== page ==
1 of 301: A day to relive
I’m going to try something. I picked up a few books about a week ago week ago to try and calm the chaos of my mind a little bit. One, oddly enough, is called Calm The Chaos. I also picked up Do One Thing Every Day That Scares You, and a Success Journal. I was talking about this with Diana, and I’ve talked about it here in the past as well, reaching out for self-help materials is a significant step for me, one that I’ve clearly wavered on in the last few years.
I bought a book that purports to teach me how to draw, probably the biggest and most senseless area of personal shame I’ve had for basically my whole life.
Another book that I picked up, not counting a beautiful but simple ruled journal, is 301 Writing Ideas. I still remember very strongly someone telling me, and I’ve mentioned this here before as well, that if I continued to write, it would justify their career as a writer. It’s hard to articulate how I feel about that.
But I can definitely write. So I’m going to be reading off the prompts and giving them a try to answer. I’m considering trying to do one a week, a task that would stretch this out to Wednesday, June 16th, 2027. Being able to see this out for 301 weeks would be, obviously, a commitment such as I’ve never managed before. You can’t know how it’ll go unless you try, right?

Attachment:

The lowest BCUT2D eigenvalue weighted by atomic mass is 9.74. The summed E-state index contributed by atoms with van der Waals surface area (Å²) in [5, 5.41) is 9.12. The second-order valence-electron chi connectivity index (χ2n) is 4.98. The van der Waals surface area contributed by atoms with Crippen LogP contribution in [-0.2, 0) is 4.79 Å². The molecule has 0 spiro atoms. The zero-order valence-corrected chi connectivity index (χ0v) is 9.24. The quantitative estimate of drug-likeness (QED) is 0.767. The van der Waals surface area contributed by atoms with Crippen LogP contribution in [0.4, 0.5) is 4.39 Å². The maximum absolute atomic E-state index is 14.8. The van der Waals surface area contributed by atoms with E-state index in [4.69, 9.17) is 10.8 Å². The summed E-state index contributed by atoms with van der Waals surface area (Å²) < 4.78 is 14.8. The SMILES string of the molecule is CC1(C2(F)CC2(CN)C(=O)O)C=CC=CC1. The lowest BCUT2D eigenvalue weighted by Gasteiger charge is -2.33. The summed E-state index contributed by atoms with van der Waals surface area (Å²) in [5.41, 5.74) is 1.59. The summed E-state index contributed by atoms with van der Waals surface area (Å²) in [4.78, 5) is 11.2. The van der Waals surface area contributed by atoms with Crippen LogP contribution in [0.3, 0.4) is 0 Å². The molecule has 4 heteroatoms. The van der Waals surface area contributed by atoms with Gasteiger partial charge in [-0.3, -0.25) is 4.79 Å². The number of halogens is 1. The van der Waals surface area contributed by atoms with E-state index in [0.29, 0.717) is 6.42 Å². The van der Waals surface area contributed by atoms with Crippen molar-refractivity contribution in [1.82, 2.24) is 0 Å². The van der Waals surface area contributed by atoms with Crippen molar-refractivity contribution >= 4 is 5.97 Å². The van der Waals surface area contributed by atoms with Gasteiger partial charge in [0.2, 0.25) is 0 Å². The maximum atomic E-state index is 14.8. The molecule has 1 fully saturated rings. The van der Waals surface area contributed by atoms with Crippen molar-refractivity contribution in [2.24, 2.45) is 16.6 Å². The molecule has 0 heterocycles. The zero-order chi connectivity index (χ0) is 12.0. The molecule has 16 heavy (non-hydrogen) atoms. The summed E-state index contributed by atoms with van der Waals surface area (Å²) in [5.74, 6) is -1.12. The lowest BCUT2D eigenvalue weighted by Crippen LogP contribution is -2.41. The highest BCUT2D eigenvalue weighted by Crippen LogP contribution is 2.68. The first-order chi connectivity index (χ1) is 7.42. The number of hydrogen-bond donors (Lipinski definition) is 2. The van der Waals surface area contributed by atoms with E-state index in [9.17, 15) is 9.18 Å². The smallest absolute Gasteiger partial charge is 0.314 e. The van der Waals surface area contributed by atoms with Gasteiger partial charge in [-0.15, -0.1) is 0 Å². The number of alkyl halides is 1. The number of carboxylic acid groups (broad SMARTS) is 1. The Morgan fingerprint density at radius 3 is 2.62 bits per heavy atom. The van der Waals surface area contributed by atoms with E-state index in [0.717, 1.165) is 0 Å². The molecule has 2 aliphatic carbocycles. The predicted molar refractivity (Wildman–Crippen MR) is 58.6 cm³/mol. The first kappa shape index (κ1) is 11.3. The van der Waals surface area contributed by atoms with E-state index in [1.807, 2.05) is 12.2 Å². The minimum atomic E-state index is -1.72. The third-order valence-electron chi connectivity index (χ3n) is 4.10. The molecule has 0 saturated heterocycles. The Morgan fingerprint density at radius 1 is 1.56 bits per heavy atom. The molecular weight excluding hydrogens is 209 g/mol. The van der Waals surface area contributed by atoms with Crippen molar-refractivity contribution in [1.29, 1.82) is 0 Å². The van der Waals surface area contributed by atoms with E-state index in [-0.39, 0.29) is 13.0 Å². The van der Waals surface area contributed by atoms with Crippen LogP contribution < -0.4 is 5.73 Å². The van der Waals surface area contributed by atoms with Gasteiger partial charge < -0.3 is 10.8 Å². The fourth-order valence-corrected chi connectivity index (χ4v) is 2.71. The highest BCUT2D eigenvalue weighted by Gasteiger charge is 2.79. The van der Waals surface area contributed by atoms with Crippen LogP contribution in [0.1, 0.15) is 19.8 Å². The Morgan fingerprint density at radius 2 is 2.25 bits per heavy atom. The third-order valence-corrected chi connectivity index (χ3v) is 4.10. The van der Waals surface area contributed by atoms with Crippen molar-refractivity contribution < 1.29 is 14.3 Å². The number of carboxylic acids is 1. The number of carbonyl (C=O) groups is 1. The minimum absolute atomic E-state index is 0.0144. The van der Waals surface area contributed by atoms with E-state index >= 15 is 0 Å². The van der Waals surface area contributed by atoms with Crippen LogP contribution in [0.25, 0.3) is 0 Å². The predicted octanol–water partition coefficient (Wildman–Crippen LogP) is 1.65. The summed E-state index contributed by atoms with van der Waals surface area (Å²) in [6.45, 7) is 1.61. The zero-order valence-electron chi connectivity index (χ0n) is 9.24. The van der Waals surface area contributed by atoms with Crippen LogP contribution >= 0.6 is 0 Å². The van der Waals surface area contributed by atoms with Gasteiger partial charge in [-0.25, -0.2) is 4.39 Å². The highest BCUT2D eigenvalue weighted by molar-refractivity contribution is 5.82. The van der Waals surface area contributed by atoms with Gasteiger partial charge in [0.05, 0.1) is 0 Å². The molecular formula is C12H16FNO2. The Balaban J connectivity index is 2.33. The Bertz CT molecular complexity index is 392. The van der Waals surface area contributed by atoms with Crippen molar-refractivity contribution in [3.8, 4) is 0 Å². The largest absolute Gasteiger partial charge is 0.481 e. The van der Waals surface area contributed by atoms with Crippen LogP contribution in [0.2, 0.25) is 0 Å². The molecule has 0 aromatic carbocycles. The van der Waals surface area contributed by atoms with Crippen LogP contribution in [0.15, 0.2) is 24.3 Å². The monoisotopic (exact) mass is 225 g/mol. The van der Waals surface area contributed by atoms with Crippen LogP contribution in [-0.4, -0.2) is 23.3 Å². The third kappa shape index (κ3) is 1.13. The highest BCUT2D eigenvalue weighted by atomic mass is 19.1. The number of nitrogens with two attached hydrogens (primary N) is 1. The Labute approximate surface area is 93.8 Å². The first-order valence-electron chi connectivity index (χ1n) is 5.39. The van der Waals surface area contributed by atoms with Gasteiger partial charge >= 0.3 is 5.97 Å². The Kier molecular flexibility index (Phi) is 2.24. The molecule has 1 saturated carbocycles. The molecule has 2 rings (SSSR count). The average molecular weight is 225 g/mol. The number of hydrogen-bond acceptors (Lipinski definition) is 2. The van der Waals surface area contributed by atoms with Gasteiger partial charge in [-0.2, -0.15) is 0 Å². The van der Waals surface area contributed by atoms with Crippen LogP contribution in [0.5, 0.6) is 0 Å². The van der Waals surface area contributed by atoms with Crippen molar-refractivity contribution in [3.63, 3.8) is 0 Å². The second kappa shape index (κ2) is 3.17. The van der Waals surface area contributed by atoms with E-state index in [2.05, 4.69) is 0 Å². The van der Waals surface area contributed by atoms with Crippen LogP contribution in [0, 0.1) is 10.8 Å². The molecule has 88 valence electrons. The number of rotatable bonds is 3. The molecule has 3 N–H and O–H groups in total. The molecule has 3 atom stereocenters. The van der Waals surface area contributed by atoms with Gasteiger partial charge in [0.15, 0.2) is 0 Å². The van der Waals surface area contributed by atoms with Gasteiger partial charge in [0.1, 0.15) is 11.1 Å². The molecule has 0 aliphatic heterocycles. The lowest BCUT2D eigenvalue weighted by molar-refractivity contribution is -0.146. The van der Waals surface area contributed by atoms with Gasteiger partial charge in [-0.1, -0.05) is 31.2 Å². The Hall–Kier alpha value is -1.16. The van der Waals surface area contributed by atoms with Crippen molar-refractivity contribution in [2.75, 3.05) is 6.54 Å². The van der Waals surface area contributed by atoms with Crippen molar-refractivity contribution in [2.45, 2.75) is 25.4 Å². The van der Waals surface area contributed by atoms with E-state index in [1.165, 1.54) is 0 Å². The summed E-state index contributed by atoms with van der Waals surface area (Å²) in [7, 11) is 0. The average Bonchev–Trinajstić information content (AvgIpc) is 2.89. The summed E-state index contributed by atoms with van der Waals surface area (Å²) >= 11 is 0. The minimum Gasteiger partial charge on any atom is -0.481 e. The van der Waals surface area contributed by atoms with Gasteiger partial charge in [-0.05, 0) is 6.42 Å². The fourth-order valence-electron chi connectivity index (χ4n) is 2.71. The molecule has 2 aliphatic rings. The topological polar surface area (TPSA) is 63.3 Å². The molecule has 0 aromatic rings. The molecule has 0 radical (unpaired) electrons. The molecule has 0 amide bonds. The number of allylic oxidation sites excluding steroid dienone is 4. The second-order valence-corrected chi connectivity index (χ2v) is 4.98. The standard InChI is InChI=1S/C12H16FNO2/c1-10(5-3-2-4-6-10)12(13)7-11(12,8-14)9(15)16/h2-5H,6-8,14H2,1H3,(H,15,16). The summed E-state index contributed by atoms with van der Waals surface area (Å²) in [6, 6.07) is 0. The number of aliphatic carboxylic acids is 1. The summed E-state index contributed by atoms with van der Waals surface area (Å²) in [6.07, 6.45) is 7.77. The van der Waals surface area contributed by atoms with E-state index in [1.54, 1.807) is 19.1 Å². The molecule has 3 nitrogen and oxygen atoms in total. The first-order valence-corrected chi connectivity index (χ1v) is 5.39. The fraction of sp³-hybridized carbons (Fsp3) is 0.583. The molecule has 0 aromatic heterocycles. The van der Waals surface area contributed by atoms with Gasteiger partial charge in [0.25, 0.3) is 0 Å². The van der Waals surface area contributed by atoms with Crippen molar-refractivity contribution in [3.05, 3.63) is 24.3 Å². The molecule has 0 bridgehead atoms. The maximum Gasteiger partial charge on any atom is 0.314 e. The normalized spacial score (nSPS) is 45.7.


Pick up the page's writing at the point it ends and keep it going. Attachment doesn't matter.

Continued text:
What is a day that you wish you could relive?
This is more difficult to pick than it first appeared. At first reading, you would assume that it would be a sentimental day, one of love or loss. Or maybe it’s a day of the highest of highs, to experience it once more. A wedding day, the birth of a child, graduation day,
Maybe this isn’t a “see it again” sort of day, but one you could interact with in a new way. In that case, maybe you’re more pragmatic. Maybe you want to relive the day where you could buy 10,000 Bitcoin for 20 bucks ($474 million today, which might be laughably high or low by the time you read this). Or the day that the Powerball was over a billion dollars with no winner. Something that would let you provide for your family.
Maybe you would want to do something heroic. Maybe you want to relive September 10th, 2001. Maybe it’s January 27th, 1986, so as to avert the Challenger explosion. Maybe it would be September 12th, 2018, so I could have somehow avoided the dying of a perfect stranger in a motorcycle accident that I was first on the scene to.